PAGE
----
KANSAS CITY, Mo. — Between participating in both the Hula Bowl and East-West Shrine Game following his final season at Rutgers, preparing for the NFL draft and then heading to Kansas City for offseason workouts with the Chiefs, Isiah Pacheco wasn’t able to take any kind of extended break before his rookie season.
“There was not a chill spot for me to just relax,” Pacheco said. “It was all football, football, football.”
Pacheco is taking some down time after the Chiefs’ extended season, which ended in February with a Super Bowl LVII win over the Philadelphia Eagles. But he also isn’t completely ignoring the work he put in last year that not only got him drafted by the Chiefs in the seventh round but also allowed him to emerge as a surprise star.
Pacheco’s teammates selected him as the Chiefs’ rookie of the year after leading the team with 830 rushing yards. He ran for 197 more in the three postseason games and scored a touchdown in the Super Bowl.
In particular, Pacheco wants to become a more patient runner in terms of allowing his blocking to develop, which means studying a lot of video this offseason. He also wants to become more reliable as a receiver, which means catching a lot of passes.
“Being able to extend the things I’m able to do, that comes with work in the offseason,’’ Pacheco said. “For me, I still feel like there’s more to improve …I’m satisfied with the [Super Bowl] win on my first [appearance], but I’m unsatisfied because I know that there’s more that could’ve been done out there.
“One of the [biggest] things I improved on, [is] eliminating the distractions. I could have a thousand things going on, a lot of people hitting my phone up. I just kind of sit it on silent, sit it to the side. When it’s time to work, it’s time to work.”
It’s been a steep climb for Pacheco as a seventh-round draft pick. The Chiefs were hopeful but not certain that he could develop into a productive player.
Pacheco’s expectations were higher. He grabbed a notebook after being drafted and jotted down some things he wanted to accomplish, not necessarily all as a rookie. On that list: make the team, lead the team in rushing, help the Chiefs win a Super Bowl.
“It happened so fast and for me, not expecting it but dreaming of it, putting [in] the work to get here,” he said. “I’m not surprised that the hard work got me here. I’m just surprised it happened so fast.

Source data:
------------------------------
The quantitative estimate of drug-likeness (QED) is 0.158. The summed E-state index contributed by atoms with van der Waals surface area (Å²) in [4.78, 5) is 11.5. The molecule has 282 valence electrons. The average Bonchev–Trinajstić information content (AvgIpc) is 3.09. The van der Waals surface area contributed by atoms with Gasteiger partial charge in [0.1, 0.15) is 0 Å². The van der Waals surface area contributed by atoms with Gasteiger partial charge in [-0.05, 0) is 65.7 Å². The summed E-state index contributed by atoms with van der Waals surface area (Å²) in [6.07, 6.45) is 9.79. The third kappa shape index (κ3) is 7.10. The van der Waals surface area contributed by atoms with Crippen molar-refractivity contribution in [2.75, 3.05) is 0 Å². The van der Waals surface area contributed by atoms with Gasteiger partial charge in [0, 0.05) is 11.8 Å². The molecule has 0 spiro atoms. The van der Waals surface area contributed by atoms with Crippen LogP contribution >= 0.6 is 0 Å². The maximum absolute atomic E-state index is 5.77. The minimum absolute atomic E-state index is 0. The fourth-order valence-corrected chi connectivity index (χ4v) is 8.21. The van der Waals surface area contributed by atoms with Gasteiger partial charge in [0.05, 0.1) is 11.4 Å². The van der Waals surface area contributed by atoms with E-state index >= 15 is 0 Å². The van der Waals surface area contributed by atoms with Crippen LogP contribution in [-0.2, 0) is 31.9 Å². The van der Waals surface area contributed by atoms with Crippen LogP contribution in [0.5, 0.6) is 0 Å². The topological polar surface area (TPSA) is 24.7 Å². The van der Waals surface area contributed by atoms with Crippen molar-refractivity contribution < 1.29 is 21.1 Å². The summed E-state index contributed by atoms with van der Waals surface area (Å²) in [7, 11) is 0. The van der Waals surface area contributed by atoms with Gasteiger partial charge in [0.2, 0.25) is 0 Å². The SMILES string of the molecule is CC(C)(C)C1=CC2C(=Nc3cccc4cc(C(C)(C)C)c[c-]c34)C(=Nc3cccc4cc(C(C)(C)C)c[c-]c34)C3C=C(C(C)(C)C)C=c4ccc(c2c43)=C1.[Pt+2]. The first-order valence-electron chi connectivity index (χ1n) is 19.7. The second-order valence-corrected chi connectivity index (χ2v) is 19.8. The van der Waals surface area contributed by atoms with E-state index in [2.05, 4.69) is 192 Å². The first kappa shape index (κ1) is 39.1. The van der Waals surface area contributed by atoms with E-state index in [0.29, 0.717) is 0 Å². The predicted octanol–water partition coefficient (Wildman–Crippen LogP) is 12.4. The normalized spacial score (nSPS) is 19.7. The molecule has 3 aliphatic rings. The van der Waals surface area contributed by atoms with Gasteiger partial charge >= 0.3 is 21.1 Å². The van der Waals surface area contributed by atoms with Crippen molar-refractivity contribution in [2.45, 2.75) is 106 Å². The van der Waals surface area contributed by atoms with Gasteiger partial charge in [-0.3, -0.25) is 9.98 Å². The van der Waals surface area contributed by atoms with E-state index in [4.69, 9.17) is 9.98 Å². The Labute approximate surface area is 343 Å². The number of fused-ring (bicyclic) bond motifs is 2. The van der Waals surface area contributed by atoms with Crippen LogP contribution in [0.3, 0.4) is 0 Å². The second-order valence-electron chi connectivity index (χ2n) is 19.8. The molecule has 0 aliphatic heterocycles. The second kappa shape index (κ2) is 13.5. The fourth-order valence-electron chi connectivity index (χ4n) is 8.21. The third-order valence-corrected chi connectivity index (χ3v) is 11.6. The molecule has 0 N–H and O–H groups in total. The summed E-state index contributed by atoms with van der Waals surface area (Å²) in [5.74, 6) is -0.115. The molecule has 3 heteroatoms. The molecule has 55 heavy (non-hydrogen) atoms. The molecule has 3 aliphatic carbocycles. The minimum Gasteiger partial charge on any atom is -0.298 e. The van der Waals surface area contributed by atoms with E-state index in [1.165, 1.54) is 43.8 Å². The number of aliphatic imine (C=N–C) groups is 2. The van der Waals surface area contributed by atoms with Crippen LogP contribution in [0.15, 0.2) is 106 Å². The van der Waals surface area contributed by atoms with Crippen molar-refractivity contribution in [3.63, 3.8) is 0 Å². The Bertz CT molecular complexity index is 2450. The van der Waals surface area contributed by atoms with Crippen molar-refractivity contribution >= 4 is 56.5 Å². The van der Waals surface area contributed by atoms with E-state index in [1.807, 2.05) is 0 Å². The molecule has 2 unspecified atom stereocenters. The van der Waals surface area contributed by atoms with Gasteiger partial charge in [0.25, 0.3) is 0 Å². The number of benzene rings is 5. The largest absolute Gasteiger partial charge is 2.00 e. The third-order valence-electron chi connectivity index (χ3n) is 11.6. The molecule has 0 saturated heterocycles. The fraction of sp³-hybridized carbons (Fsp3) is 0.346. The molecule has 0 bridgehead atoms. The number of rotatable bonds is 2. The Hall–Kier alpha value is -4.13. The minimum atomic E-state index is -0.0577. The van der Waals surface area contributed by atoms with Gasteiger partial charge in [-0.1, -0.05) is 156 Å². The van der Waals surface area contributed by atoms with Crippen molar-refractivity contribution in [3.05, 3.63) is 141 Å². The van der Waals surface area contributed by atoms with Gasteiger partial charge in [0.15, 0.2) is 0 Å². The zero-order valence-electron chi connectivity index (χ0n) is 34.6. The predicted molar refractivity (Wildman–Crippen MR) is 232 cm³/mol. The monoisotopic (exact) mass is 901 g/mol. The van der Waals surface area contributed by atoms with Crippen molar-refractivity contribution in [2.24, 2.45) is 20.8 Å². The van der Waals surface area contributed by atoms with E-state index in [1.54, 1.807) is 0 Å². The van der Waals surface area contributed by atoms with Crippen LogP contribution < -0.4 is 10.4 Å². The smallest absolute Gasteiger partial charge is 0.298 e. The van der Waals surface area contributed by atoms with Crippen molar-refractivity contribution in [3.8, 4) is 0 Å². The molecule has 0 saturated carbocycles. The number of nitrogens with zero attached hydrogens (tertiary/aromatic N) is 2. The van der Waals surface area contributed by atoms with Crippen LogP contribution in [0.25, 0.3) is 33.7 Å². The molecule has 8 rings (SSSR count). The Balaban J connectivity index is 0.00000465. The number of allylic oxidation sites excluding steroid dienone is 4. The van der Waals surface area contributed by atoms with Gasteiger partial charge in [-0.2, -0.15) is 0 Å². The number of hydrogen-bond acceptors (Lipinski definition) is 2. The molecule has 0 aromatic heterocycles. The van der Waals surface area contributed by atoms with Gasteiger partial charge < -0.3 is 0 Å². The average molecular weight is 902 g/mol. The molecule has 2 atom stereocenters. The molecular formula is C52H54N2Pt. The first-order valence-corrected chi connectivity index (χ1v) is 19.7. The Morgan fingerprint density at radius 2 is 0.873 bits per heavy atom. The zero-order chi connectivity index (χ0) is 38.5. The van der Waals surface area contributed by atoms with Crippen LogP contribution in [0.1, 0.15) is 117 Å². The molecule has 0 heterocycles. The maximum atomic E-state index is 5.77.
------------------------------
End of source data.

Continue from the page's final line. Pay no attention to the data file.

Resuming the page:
“It means the absolute world to me. Especially when you write down in your notes what your goals are and then you come back to them. For me, I’m going to come back to them, grab that pen and check them off.”
Pacheco took over from Clyde Edwards-Helaire as the starting running back in the middle of the season. He was more productive than Edwards-Helaire, outgaining him by more than a half-yard per carry (4.9 yards for Pacheco to 4.3 yards for Edwards-Helaire).
Pacheco didn’t always make the most of every play, particularly early in the season. He would occasionally miss an obvious hole in his hurry to make something out of a play, and he didn’t become the starter until the Chiefs were comfortable he had improved in that area.
“It’s just the patience of different things and how to understand that, how to set up blocks and understand where the blocking scheme is supposed to be going and then utilizing his skill set from there,” said former running backs coach Greg Lewis, who recently moved on to the staff of the Baltimore Ravens.
“Early on, obviously you come into something new — that’s with any job — you don’t know everything about it and you try to build off that and try to understand it and now he’s grasping everything and now you’re able to see his skill set take advantage of opportunities when he does get those.”
Quarterback Patrick Mahomes on occasion pointed to the hole where Pacheco should have run after handing him the ball.
“Obviously, he was extremely talented and had all the tools and wanted to work, and I think that was a big thing,” Mahomes said. “As he learned patience and was able to hit the hole and still get those extra yards, you saw the run game take off.”
Unlike last season, the Chiefs will have some big expectations for Pacheco when they begin training camp. He will be the starter on a defending Super Bowl championship team, not a late-round draft pick trying to make the roster.
But he already exceeded their expectations for him once.
“As a seventh-round pick, I always had something to prove, for the doubters,” Pacheco said. “If you dream big, you could go get it, go grab it. That’s something I always had in mind of being on this stage, on this level. It feels unreal, but it’s real and it’s here and so I have to embrace it.”